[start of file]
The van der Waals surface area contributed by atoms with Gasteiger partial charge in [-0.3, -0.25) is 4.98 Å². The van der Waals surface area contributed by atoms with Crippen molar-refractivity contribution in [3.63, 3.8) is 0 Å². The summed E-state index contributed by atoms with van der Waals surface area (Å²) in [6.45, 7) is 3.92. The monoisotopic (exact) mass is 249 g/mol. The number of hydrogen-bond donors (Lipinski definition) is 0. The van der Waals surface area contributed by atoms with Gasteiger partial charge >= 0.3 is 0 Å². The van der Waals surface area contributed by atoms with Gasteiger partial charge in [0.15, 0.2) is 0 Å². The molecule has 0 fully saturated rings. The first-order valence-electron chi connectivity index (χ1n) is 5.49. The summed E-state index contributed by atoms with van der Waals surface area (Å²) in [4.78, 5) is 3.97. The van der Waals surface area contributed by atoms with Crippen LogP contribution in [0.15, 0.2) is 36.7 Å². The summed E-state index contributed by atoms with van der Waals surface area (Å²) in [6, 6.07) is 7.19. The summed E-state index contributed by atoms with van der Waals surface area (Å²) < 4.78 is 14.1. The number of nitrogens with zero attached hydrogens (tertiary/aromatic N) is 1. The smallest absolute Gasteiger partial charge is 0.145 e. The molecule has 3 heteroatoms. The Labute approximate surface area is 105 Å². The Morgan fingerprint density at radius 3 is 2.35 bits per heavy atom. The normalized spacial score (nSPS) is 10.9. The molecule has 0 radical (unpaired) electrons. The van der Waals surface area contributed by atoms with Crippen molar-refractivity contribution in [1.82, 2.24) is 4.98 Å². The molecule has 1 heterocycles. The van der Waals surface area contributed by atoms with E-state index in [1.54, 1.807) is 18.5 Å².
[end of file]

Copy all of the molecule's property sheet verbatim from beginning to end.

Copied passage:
The van der Waals surface area contributed by atoms with Gasteiger partial charge in [-0.3, -0.25) is 4.98 Å². The van der Waals surface area contributed by atoms with Crippen molar-refractivity contribution in [3.63, 3.8) is 0 Å². The summed E-state index contributed by atoms with van der Waals surface area (Å²) in [6.45, 7) is 3.92. The monoisotopic (exact) mass is 249 g/mol. The number of hydrogen-bond donors (Lipinski definition) is 0. The van der Waals surface area contributed by atoms with Gasteiger partial charge >= 0.3 is 0 Å². The van der Waals surface area contributed by atoms with Gasteiger partial charge in [0.15, 0.2) is 0 Å². The molecule has 0 fully saturated rings. The first-order valence-electron chi connectivity index (χ1n) is 5.49. The summed E-state index contributed by atoms with van der Waals surface area (Å²) in [4.78, 5) is 3.97. The van der Waals surface area contributed by atoms with Crippen LogP contribution in [0.15, 0.2) is 36.7 Å². The summed E-state index contributed by atoms with van der Waals surface area (Å²) in [6, 6.07) is 7.19. The summed E-state index contributed by atoms with van der Waals surface area (Å²) < 4.78 is 14.1. The number of nitrogens with zero attached hydrogens (tertiary/aromatic N) is 1. The smallest absolute Gasteiger partial charge is 0.145 e. The molecule has 3 heteroatoms. The Labute approximate surface area is 105 Å². The Morgan fingerprint density at radius 3 is 2.35 bits per heavy atom. The normalized spacial score (nSPS) is 10.9. The molecule has 0 radical (unpaired) electrons. The van der Waals surface area contributed by atoms with Crippen molar-refractivity contribution in [1.82, 2.24) is 4.98 Å². The molecule has 1 heterocycles. The van der Waals surface area contributed by atoms with E-state index in [1.54, 1.807) is 18.5 Å².